The old workhouse, originally built as a House of Industry, is in a lovely red brick, and is quite simply enormous! The locals called it the Paupers' Palace when it was built and you can see why! This photo just shows one wing.
The Poor Law Amendment act of 1834 transformed the House of Industry into a Workhouse, and it meant a great deal of change - segregation and a lot of walls being built to keep the different parties separate. Families saw one another only for an hour on a Sunday afternoon. This yard now houses a collection of tractors and wagons from Norfolk, but it was the yard in which women did laundry in the early days.
This is the men's workyard looking one way.
And this is the yard looking the other way. A closed-in yard, with walls on all sides.
Men etched their names onto the brick wall on one side of the work yard. Names have been matched to records so that it is possible to date the names.
The FH's grandfather was born in a Norfolk workhouse, and it was interesting to find an alternative spelling of our name on a list of entrants to this particular workhouse, although it was not this one at which old William was born.
In the infirmary ward, we found these strange triangular beds. We wondered why they were triangular and then we read that this was simply in order to fit more beds in to the room! We haven't worked out why they sloped from the head to the foot, though - it doesn't look very comfortable.
This is the cafeteria yard now but it was the yard belonging to the "Itch Ward" - what a name! This separate building was used as a Fever ward at one time, and at another period, was the entrance ward, where new paupers were deloused, washed and re-clothed.
The steam laundry was one of the most up-to-date in Norfolk at its time and was in use until the early 1970s, I think. That little machine on the far left was used exclusively to wash the Matron's clothing - that didn't get mixed in with the rest!
These blue doors hid racks which slid out on rails and sheets and items could be hung to air on them. The words on the right were printed on to a sheet and say "If you listen carefully, you can still hear the echoes and voices of women who worked here" - we tried hard, but we couldn't.
The board of governors of the workhouse was a very important group of people, so they had a big room to have their meetings in - very imposing and grand in comparison to many other areas of the workhouse.
The internal workings of the workhouse clock. For people who had lived their lives by the sun, rising and going to bed in tune with the seasons, having to live according to a timetable dictated by a clock was a huge shock to the system for them.
There was a ward for six elderly couples called Cherry Tree Cottage, and this is the kitchen range.
This is the parlour of Cherry Tree Cottage. The wooden chairs are lovely and UJ still has some of those at his house - they are surprisingly comfortable and I could imagine toasting my toes by this fire. Rag rugs were everywhere at Gressenhall.
There was a row of shops, in some outbuildings, and this was a recreation of a local post office.
The grocery shop with all the old packets on the shelves.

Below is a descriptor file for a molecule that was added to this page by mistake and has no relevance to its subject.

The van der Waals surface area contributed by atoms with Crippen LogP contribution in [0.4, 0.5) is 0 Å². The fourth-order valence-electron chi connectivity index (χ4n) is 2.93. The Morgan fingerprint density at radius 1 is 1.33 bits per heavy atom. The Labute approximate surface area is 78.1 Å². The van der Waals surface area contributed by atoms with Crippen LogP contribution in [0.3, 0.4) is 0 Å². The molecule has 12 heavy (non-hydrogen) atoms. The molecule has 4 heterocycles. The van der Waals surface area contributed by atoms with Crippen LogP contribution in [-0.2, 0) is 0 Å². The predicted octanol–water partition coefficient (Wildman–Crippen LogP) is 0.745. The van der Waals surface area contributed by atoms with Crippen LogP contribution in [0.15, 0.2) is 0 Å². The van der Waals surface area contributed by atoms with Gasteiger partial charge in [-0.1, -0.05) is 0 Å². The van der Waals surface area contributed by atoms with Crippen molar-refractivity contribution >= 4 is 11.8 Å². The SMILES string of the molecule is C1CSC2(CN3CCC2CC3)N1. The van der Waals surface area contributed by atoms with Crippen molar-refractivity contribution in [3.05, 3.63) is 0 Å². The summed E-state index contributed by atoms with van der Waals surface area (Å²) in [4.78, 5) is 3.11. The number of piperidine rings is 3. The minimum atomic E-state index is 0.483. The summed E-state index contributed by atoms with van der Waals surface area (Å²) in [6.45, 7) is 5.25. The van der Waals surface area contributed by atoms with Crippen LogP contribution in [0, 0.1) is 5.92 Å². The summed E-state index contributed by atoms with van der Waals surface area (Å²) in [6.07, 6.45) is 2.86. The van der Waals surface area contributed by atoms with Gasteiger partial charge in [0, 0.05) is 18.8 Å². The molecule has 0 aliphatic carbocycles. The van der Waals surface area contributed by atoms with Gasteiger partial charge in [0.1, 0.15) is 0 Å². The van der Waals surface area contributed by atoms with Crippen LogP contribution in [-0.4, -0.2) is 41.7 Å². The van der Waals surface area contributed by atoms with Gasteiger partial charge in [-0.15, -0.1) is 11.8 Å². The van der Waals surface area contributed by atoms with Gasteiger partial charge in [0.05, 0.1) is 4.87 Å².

And the garden supply shop - with boxes of seeds, including Painted Lady Runner beans which we still grow today. I thought of FrugalInSuffolk, and her smallholding at this point, when I was looking around this part of the display. There were some gorgeous little seed packets for flowers as well.
A huge display of gardening and carpentry implements and tools mounted on the wall.
One of a display of several different rugs - my grandmother had three of these in a very similar style in her kitchen when I was a child, and they were made of old wool items - incredibly durable.
We went for a lovely walk along the River Whitewater - the water takes 10 days to flow from here down to the sea at Great Yarmouth. It was picturesque and peaceful along here. We went on a tractor and trailer ride around the farm, which was busy, and horse and cart rides were also on offer, with a beautiful pair of Suffolk Punches pulling a cart, but the queue for that was far too long, so we went for the walk instead.
The chapel was built in 1868 with money raised by public subscription - it was originally just used by Church of England clergy, but the non-conformists also held services there as well eventually.
Walking down the central aisle from the back towards the altar, it is quite unnerving in that the floor slopes downwards and one feels it quite sharply. The decorated brickwork is attractive, and it was a lovely building.
We found this plaque in the original main building and it seems to embody the ethos of the first House of Industry on the site.
The smell of oil! This is one of Norfolk's oldest horseless carriages, the Panhard et Lavassor car, dating from 1899 and once owned by Charles Rolls [he of Rolls Royce fame]. It was donated to the Norfolk Museums Service in 1936. It has successfully completed the London to Brighton rally twice in the Nineties and is still taken out to shows occasionally.
Gressenhall was incredibly good value for us - I paid just £20 for four children and I to have a great day there, with lots to look at, to do and to find out. All the kids said they would go back there again, and it was very interesting. I did splurge and buy them an ice cream, but that was about it! We took packed lunches which we ate on the grass in the car park, and it was a fine day, so that was no problem. Highly recommended!